With a little savvy, anyone can create a page that hosts all of the essential stuff one would find on a Facebook profile that can be set up with the same plug-and-play ease. You’ll have to store all of your photos, videos, and contacts elsewhere, but at least you’ll be able to get to your stuff.
Start by setting up a blog. Say what’s on your mind. Unlike your blog on Facebook or MySpace, everyone will be able to read it.
From there, you can pull in your photos from Flickr or Zooomr, show off your impeccible musical tastes hosted at iLike or Last.fm, share your favorite web bookmarks from del.icio.us or Ma.gnolia and put up a list of your most recent reads using Shelfari or LibraryThing.
All of these services have open APIs, making it easy for third-party developers to build widgets for displaying public data stored there. As a result, many such tools exist.
Need to keep up to date with your friend’s activities? Pull in a feed from their blog or from their Twitter page. The Upcoming event notification service has a dead simple code generator that will create a widget listing all of the events you plan to attend, as well as those your friends are interested in. Like to chat? Meebo offers an embeddable widget for AIM chatting, and Jaxtr does the same for SMS. You can even drop in a Skype button that lets your friends call you with one click.
One of Facebook’s unique features is the “everything in one place” feed service (Mini-feeds and News Feeds), but you can build such a thing yourself. Just create an account at one of the many feed re-mixing sites like Yahoo Pipes, FeedShake or FeedBlendr. Plug in all the feeds from the various sources you want to track and paste the resulting URL into a widget on your site. Voila.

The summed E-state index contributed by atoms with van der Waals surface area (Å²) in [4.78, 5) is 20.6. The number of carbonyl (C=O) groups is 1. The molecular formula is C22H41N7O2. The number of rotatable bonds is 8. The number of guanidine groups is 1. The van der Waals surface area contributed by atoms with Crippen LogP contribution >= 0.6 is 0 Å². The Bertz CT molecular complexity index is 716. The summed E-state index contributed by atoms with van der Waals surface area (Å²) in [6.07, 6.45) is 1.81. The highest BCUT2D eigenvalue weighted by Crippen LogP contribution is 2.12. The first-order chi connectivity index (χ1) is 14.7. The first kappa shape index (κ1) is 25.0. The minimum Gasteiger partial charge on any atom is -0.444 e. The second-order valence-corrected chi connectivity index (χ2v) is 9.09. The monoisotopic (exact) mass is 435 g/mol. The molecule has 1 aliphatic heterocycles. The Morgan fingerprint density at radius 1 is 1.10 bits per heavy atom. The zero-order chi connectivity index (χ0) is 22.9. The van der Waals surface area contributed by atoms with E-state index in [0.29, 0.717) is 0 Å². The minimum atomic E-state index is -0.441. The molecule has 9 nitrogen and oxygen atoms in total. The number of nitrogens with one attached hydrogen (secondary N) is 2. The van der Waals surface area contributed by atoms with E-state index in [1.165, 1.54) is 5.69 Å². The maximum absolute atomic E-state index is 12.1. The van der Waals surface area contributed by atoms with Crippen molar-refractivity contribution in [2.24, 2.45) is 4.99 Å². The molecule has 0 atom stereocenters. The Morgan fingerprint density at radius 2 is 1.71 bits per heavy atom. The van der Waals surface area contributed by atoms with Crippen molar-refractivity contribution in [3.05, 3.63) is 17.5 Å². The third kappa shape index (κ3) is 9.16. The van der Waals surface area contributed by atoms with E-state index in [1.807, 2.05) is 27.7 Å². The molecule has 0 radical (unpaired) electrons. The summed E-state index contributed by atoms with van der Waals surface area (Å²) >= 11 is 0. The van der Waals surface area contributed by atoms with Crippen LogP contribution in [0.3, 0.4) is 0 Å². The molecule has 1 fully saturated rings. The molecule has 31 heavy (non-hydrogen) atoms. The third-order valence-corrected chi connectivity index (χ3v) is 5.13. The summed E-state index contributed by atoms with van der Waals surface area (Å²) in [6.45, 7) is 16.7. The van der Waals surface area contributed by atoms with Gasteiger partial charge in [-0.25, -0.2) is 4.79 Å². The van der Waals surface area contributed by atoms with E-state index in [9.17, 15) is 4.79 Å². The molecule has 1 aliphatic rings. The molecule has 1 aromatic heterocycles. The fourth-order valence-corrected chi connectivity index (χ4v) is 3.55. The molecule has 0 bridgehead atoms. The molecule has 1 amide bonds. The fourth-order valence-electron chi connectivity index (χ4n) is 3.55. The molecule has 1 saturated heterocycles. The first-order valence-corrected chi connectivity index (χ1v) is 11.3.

The free blogging software from WordPress has all of the functionality to let you embed these widgets and RSS streams. WordPress also has a thriving plug-in ecosystem, so it’s likely a developer somewhere has done much of the dirty work for you. Alternatively, want to create your own Facebook? Elgg is an open source solution that embraces open standards; People Aggregator is a commercial solution, and Ning allows you to host networks on a central server. All have made a public commitment to opening up their data.
An even easier option is to use a sharable and customizable start page from Pageflakes or Protopage. Pageflakes in particular allows you to build a customized chunk of cyberspace that aggregates all of your desired content just like Facebook, which you can then publish publicly (Pageflakes calls this a “Pagecast”). And beyond a simple user registration, Pageflakes doesn’t lock in any of your personal data.